The rise of ransomware

Spotting zero-day ransomware

To stop ransomware before it locks up files, researchers at Southern Methodist University (SMU) have developed software that uses sensors to detect ransomware – even variants that have not been previously identified.

Government computer systems have been targeted by ransomware because they house the kind of personally identifiable information that hackers can leverage for identity theft. Underfunded agencies are also often running older, unsupported software that attackers can readily exploit.  

Unlike current methods of detecting ransomware that rely on signatures from past ransomware infections to spot new ones, SMU’s detection method uses a computer’s own sensors to discover the presence of active ransomware.

As ransomware begins to encrypt files, certain circuits experience power surges as files are scrambled. Sensors that monitor temperature, voltage levels and power consumption can identify those surges, SMU researchers found. When a suspicious surge is detected, the software instructs the computer to suspend or terminate the ransomware so it is unable to complete the encryption process.

“With this software we are capable of detecting what’s called zero-day ransomware because it’s never been seen by the computer before,” Mitch Thornton, executive director of the Deason Institute and professor of electrical and computer engineering in SMU’s Lyle School of Engineering, said in a statement. “Right now, there’s little protection for zero-day ransomware, but this new software spots zero-day ransomware more than 95 percent of the time.”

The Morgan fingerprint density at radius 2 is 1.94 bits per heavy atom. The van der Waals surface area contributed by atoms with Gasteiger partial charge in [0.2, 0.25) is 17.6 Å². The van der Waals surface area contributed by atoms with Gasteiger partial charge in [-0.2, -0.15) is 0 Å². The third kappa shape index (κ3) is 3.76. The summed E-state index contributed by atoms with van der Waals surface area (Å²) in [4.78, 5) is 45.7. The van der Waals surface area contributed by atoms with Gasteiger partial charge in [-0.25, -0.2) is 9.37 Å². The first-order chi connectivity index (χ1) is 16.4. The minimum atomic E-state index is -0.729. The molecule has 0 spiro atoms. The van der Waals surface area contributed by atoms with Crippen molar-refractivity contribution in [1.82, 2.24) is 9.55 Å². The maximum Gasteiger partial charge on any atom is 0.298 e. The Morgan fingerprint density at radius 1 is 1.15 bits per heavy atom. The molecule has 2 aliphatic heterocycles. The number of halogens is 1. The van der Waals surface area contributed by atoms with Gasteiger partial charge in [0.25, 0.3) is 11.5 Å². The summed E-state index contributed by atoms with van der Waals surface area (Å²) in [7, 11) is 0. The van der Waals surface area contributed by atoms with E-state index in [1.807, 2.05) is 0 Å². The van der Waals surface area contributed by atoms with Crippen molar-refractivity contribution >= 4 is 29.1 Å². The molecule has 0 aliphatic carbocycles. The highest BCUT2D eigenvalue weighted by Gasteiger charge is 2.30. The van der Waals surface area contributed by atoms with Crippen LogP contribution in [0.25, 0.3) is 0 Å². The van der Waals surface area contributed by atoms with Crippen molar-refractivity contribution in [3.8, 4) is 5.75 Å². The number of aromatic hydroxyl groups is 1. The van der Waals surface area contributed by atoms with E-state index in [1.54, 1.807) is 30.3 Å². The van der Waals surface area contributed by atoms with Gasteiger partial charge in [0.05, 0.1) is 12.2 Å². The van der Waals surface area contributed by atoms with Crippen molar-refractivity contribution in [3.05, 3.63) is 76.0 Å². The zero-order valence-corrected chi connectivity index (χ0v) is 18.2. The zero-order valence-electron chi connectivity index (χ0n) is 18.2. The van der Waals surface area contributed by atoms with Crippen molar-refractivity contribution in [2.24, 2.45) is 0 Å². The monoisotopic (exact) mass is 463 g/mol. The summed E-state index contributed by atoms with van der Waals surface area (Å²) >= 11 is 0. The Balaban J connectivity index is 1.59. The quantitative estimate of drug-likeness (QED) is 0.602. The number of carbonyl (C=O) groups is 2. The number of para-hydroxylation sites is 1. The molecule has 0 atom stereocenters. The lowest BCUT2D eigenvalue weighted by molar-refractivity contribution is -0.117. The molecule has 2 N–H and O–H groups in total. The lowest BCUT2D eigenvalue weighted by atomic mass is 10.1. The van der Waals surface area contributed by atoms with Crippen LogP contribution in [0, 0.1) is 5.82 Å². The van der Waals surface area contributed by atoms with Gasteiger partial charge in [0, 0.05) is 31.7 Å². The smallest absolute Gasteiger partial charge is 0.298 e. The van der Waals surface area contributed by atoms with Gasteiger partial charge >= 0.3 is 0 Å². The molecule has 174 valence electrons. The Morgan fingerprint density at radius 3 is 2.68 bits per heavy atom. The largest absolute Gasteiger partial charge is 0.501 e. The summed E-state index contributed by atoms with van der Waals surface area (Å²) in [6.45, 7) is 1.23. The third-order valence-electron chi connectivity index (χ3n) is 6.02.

The tool also can scan for ransomware much faster than existing software, said Mike Taylor, lead creator of the software and a Ph.D. student at SMU.

“The results of testing this technique indicate that rogue encryption processes can be detected within a very small fraction of the time required to completely lock down all of a user’s sensitive data files,” Taylor said.  Use of the computer’s own devices to spot ransomware “is completely different than anything else that’s out there,” he said.

About the Author

Susan Miller is executive editor at GCN.

Over a career spent in tech media, Miller has worked in editorial, print production and online, starting on the copy desk at IDG’s ComputerWorld, moving to print production for Federal Computer Week and later helping launch websites and email newsletter delivery for FCW. After a turn at Virginia’s Center for Innovative Technology, where she worked to promote technology-based economic development, she rejoined what was to become 1105 Media in 2004, eventually managing content and production for all the company's government-focused websites. Miller shifted back to editorial in 2012, when she began working with GCN.

Miller has a BA and MA from West Chester University and did Ph.D. work in English at the University of Delaware.

Connect with Susan at [email protected] or @sjaymiller.


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